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November 15, 1994

ROGER HILL, Plaintiff,
F.R. TRIPLER & CO. INC., Defendant.

The opinion of the court was delivered by: LEWIS A. KAPLAN


 KAPLAN, District Judge.

 This personal injury case was tried before a jury on September 21, 1994 through September 28, 1994. Defendant now moves to set aside the verdict and judgment as excessive and against the weight of the credible evidence, to set aside the verdict as being based on improper evidence and argument, for judgment as a matter of law, and for a stay of execution of the judgment pending decision of this motion.

 In brief summary, the evidence showed that plaintiff was shopping in defendant's retail. store at Madison Avenue and Forty-sixth Street. He sought to leave through a pair of metal-framed glass doors which formed part of the main entrance to the store. The right-hand door had been locked by defendant because it was not operating properly. No sign or other warning was posted to alert prospective users. When plaintiff sought to push the door open, the door did not yield. His head and left knee made contact with the door. The door shattered, and shards of glass pierced the left knee. Plaintiff, then an athletic twenty-six year old man, has had two operations on the knee, continues to have pain and discomfort as well as some permanent damage to the joint, and cannot engage in a number of his previous activities without severe pain. The jury returned a special verdict finding defendant negligent, finding that plaintiff had not been contributorily negligent, and assessing the damages at $ 400,000.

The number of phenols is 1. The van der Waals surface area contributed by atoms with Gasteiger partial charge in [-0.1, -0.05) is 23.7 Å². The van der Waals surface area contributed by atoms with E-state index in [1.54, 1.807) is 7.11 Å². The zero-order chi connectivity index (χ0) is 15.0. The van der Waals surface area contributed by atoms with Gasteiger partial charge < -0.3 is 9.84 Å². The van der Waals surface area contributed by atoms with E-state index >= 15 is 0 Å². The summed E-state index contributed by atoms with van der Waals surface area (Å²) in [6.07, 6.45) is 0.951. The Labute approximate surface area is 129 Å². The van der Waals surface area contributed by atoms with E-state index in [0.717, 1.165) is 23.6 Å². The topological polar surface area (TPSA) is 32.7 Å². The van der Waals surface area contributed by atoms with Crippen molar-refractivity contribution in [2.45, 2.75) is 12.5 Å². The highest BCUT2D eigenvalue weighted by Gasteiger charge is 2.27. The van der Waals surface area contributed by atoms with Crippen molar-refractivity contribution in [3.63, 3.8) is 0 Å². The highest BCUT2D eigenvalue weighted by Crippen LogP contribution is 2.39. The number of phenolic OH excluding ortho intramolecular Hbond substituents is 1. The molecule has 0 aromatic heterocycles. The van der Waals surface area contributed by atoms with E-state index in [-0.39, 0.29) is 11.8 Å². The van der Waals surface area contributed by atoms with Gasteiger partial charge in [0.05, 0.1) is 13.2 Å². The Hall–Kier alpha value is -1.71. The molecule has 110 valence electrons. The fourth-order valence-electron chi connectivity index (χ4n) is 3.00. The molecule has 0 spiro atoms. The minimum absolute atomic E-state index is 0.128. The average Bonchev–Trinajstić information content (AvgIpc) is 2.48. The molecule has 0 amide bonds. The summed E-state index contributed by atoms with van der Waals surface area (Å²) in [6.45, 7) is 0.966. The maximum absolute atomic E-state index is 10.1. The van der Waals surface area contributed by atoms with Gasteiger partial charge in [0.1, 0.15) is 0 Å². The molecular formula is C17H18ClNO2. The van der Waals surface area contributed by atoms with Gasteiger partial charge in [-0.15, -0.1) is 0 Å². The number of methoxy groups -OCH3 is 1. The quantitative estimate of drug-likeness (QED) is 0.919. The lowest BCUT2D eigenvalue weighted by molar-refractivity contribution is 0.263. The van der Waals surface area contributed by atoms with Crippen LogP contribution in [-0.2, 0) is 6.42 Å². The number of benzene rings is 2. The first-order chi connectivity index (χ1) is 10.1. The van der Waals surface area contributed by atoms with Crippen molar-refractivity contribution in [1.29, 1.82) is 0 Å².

Industrial Code Rule 47

 Defendant's principal argument is that the Court erred in submitting to the jury plaintiff's contention that defendant had violated New York Industrial Code Rule 47 and that this might be considered by the jury as some evidence of negligence. (Halbardier Aff. PP 4-6)

 Industrial Code Rule 47, 12 N.Y.C.R.R. §§ 47.1 et seq., provides in substance that "transparent safety glazing material" must be used in glass doors newly installed after January 1, 1968 and as replacement glass installed in existing glass doors after January 1, 1969. 12 N.Y.C.R.R. § 47.11 (1967). "Transparent safety glazing material" is defined as follows: "Materials which will clearly transmit light and also minimize the possibility of cutting or piercing injuries resulting from breakage of the material. Materials covered by this definition include laminated glass, tempered glass (also known as heat-treated glass, heat-toughened glass, case-hardened glass or chemically tempered glass), wired glass, and rigid plastic." Id. § 47.5(j). Plaintiff contended that the door here in question was newly installed after January 1, 1968 and that the door did not contain "transparent safety glazing material." Defendant argues that there was no competent evidence that the door did not contain "transparent safety glazing material. *fn1"